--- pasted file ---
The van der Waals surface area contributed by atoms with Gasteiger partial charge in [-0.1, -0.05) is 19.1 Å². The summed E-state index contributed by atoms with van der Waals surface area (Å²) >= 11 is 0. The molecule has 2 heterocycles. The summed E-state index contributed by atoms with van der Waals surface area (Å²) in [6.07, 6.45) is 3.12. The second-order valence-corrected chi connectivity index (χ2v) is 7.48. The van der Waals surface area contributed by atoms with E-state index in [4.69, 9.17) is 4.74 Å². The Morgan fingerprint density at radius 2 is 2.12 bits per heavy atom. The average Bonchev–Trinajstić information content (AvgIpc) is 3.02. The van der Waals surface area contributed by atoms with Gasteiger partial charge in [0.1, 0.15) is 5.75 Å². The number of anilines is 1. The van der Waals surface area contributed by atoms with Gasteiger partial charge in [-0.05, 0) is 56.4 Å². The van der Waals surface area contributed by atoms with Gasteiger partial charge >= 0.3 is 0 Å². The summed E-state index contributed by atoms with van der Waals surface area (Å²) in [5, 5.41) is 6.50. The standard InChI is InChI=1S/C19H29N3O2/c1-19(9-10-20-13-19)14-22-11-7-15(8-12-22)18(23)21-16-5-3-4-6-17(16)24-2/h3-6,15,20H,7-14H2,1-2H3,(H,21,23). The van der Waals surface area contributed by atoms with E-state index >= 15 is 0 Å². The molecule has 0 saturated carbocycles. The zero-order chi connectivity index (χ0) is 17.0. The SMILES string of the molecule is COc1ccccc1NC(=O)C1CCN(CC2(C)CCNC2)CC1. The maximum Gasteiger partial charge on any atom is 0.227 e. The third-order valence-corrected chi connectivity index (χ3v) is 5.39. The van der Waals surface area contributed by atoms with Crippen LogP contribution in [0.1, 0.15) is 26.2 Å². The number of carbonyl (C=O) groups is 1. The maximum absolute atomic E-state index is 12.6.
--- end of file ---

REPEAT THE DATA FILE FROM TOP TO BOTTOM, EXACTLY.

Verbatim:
The van der Waals surface area contributed by atoms with Gasteiger partial charge in [-0.1, -0.05) is 19.1 Å². The summed E-state index contributed by atoms with van der Waals surface area (Å²) >= 11 is 0. The molecule has 2 heterocycles. The summed E-state index contributed by atoms with van der Waals surface area (Å²) in [6.07, 6.45) is 3.12. The second-order valence-corrected chi connectivity index (χ2v) is 7.48. The van der Waals surface area contributed by atoms with E-state index in [4.69, 9.17) is 4.74 Å². The Morgan fingerprint density at radius 2 is 2.12 bits per heavy atom. The average Bonchev–Trinajstić information content (AvgIpc) is 3.02. The van der Waals surface area contributed by atoms with Gasteiger partial charge in [0.1, 0.15) is 5.75 Å². The number of anilines is 1. The van der Waals surface area contributed by atoms with Gasteiger partial charge in [-0.05, 0) is 56.4 Å². The van der Waals surface area contributed by atoms with Gasteiger partial charge >= 0.3 is 0 Å². The summed E-state index contributed by atoms with van der Waals surface area (Å²) in [5, 5.41) is 6.50. The standard InChI is InChI=1S/C19H29N3O2/c1-19(9-10-20-13-19)14-22-11-7-15(8-12-22)18(23)21-16-5-3-4-6-17(16)24-2/h3-6,15,20H,7-14H2,1-2H3,(H,21,23). The van der Waals surface area contributed by atoms with E-state index >= 15 is 0 Å². The molecule has 0 saturated carbocycles. The zero-order chi connectivity index (χ0) is 17.0. The SMILES string of the molecule is COc1ccccc1NC(=O)C1CCN(CC2(C)CCNC2)CC1. The maximum Gasteiger partial charge on any atom is 0.227 e. The third-order valence-corrected chi connectivity index (χ3v) is 5.39. The van der Waals surface area contributed by atoms with Crippen LogP contribution in [0.1, 0.15) is 26.2 Å². The number of carbonyl (C=O) groups is 1. The maximum absolute atomic E-state index is 12.6.